As a physical therapist, it is quite likely that you will see many patients suffering from lumbar disc herniation; therefore, it is of the highest importance that you know how to help these individuals.
The discs within the spinal column play a highly crucial role in the functionality and comfort level of the lower back. As a practitioner, you know and understand that these components of the body act as shock absorbers for the regions in between the vertebrae.
They aid in supporting the upper region of the body and help in ensuring that the body is able to engage in a large assortment of movements in various directions. If damage occurs to one of the discs located in the lower back, a herniation may occur.
A lumbar disc herniation may then result in numerous complications for the sufferer.
“The aim of the wise is not to secure pleasure, but to avoid pain…” – Aristotle
In order to effectively aid your patients with lumbar disc herniation, it is essential to have a solid understanding of the anatomy of the lower back region. In total, there are 5 bones in the lower back region, which are referred to as “vertebrae”. In between each of these is a type of padding that is tough, highly fibrous, and has the capability of absorbing shock.
These are called “discs”.
On the exterior region of the disc is a very tough band that is medically referred to as the “annulus fibrosus”. On the inside of each disc – behind the outer band – is a substance that resembles gel.
This is medically termed, “nucleus pulposus”.
A lumbar disc herniation occurs when the outer band develops a crack or breakage and the gel within the disc leaks. A lumbar disc herniation may also be called a “bulging disc”, a “herniated disc”, or a “ruptured disc”.
Now that you have a solid understanding of the anatomy of the lumbar region of the back and know what happens when a patient experiences a lumbar disc herniation, it is now important to learn the risk factors associated with the development of this condition.
While there are many physical therapy steps that may be taken to help a patient with a lower back disc herniation, help may also be provided by educating patients on the risk factors and helping them reduce their risk factors, which include the following:
- The first risk factor – as with most medical conditions and injuries – are the lifestyle choices that a patient makes. Those that elect to forego regular exercise, indulge in diets that are not considered to be nutritionally substantial, and indulge in activities that involve the use of tobacco and alcohol are at a much higher risk for developing a lumbar disc herniation.
- The next risk factor associated with a lumbar disc herniation is poor posture. When a patient has poor posture, it is quite likely that they utilize poor body mechanics, too. Combined, these two factors result in the stress of the lower back region and its ability to function appropriately.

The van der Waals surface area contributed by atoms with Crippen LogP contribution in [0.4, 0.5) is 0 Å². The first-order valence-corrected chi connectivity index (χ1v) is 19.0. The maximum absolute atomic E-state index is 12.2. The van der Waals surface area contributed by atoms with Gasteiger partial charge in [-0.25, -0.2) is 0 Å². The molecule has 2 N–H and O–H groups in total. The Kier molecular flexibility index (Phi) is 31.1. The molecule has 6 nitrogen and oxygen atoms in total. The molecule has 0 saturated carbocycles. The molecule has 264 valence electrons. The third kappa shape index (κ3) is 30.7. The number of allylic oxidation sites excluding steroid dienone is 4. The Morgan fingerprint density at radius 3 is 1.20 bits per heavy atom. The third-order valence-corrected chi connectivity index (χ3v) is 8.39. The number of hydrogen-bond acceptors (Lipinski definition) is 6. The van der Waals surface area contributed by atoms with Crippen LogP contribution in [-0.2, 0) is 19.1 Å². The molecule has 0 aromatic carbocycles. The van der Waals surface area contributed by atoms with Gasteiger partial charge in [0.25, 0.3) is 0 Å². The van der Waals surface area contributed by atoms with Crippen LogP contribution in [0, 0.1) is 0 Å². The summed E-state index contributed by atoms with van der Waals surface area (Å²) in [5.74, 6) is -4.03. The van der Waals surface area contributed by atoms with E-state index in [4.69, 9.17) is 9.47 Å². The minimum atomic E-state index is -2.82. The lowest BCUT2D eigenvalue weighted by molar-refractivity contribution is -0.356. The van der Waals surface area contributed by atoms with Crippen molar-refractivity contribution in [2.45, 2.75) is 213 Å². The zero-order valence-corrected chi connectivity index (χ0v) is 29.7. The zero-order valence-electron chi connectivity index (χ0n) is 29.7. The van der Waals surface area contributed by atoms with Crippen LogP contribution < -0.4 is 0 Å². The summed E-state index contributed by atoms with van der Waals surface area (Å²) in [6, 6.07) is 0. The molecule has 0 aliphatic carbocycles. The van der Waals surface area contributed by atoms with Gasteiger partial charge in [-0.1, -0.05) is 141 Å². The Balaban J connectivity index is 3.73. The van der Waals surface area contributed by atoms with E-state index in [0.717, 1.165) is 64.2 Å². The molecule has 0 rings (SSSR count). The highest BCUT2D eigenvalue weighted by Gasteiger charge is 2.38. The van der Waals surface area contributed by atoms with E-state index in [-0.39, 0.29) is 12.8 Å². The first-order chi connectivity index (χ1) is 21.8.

- The final risk factor is the natural aging process. This results in many biological changes within the body. In the back, this biochemical process may result in the drying out of the discs in the back. As time progresses, this then reduces the resiliency and the strength of the discs, making them more susceptible to damage and herniation.
The first and second technique to helping patients with lumbar disc herniation is to understand the anatomy of the lower back region and how a herniation develops and knowing which risk factors are associated with your patient. The third is to have a solid understanding of the stages associated with a lumbar disc herniation. This type of injury could happen in weeks, or it could happen over the course of several months. Regardless of how quickly it occurs, it always takes place within 4 different stages, which are:
- The first stage to a herniated disc is degeneration of that disc. In most instances, this is related to the chemical changes that result in complications of the disc.
- The next stage is the prolapse of the disc. In many instances, this is referred to as the “bulging disc” stage. It is during this time that the disc starts to result in some degree of impingement into either the surrounding nerves and/or the spinal canal.
- The third stage of lumbar disc herniation is when the inner gel of the disc experiences extrusion, or starts to break through the outer protective band of the disc.
- The final stage of a lower back herniation of the disc is referred to as the “Sequestration”. This is where the gel completely goes through the outer band and actually positions itself outside of the disc.
Helping Your Patients
Physical therapy is the ideal choice for patients seeking to recover from lumbar disc herniation. The strategies and methods that you go over with your patients offer relief to symptoms and help those patients to condition their body in such a way that future injuries may be prevented.
Passive and active treatments will work for your patients. The passive techniques that you may use for treatments include deep tissue massage, hot therapy, cold therapy, water therapy, the use of a TENS unit, and traction.
The active physical therapy treatments for patients with lumbar disc herniation include core stability exercises, hydrotherapy, encouraging exercises that aid in optimizing flexibility, and strengthening the muscles.
All patients should be provided with self-care methods that will help them cope effectively with their symptoms, without resorting to the use of medications and other medical treatments that could result in long-term effects. Ultimately, the goal of any physical therapist is to help a patient with lumbar disc herniation to live and to maintain a lifestyle that is naturally pain-free.
For more information on this topic and those that are similar in nature, Visit our Blog